Department of Justice letter argues that Bill de Blasio is being unfairly strict with social distancing for Orthodox Jews
July 3, 2020
(JTA) - A top Justice Department official sent a letter to New York City Mayor Bill de Blasio last week that claims the mayor has enforced uneven social distancing rules that "favor certain secular gatherings and disfavor religious gatherings."
The letter, which was shared Tuesday by Agudath Israel, an organization representing haredi Orthodox Jews, specifically cited the mayor's focus on dispersing Jewish community gatherings.
"During the period in which all gatherings were banned, you reportedly sent police officers to break up numerous gatherings of the Jewish community in New York, including reported outdoor gatherings for funerals," the letter reads.
In April, de Blasio took heat for directing a tweet at "the Jewish community" after a funeral that drew thousands to the streets of Brooklyn. Dozens of Jewish organizations condemned de Blasio's tweet, accusing him of "scapegoating" the entire community.
The letter, which was sent Friday, accuses de Blasio of being more lenient with secular gatherings, such as the George Floyd protests. The letter came as Orthodox camp directors are suing Governor Andrew Cuomo for closing sleepaway camps and three Orthodox Jews have sued Cuomo and other New York officials over restrictions imposed on houses of worship.
Agudath Israel praised the letter, accusing the mayor of applying a "double standard" in New York City.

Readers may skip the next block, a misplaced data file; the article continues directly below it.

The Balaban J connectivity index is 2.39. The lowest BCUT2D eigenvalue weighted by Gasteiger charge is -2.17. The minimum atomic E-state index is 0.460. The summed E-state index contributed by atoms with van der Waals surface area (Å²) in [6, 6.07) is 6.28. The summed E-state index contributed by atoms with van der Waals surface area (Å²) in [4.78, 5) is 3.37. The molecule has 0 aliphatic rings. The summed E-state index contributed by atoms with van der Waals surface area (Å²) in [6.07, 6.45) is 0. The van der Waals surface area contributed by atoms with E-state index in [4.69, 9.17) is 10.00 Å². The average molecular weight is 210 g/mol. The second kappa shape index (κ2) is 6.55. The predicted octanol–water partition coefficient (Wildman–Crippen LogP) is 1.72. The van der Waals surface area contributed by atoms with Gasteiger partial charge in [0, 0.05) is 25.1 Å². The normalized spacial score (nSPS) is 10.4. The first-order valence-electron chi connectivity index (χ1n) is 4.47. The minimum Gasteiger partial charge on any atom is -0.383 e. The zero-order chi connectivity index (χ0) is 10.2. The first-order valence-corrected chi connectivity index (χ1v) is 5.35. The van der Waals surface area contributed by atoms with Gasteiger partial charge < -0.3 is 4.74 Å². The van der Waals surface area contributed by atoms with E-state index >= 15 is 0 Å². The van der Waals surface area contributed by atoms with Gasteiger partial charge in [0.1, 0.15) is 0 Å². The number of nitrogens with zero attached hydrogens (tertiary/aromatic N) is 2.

"Agudath Israel of America appreciates the Department of Justice's acknowledgement of this issue and for calling out the incongruous behavior of Mayor de Blasio," they wrote in a press release Tuesday.
The letter was signed by Eric Dreiband, assistant attorney general for the Justice Department's Civil Rights Division.
"Your recent statements and actions have raised substantial concerns about New York City's commitment to evenhanded application of robust First Amendment protections," Dreiband wrote to de Blasio.
Geoffrey Berman, the former U.S. attorney for Manhattan who was abruptly dismissed over the weekend, apparently refused to sign the letter, a move which contributed to his dismissal, according to the Wall Street Journal.
Once an ally of the city's Orthodox communities, De Blasio has been the subject of several protests organized by Orthodox Jews in recent weeks. Last week, Orthodox lawmakers led protests calling on the mayor to open New York City's playgrounds and later cut the chains off the playgrounds themselves. Another group of protesters gathered Monday night near Gracie Mansion, the official mayoral residence, to protest the lack of action over fireworks being set off every night in Brooklyn.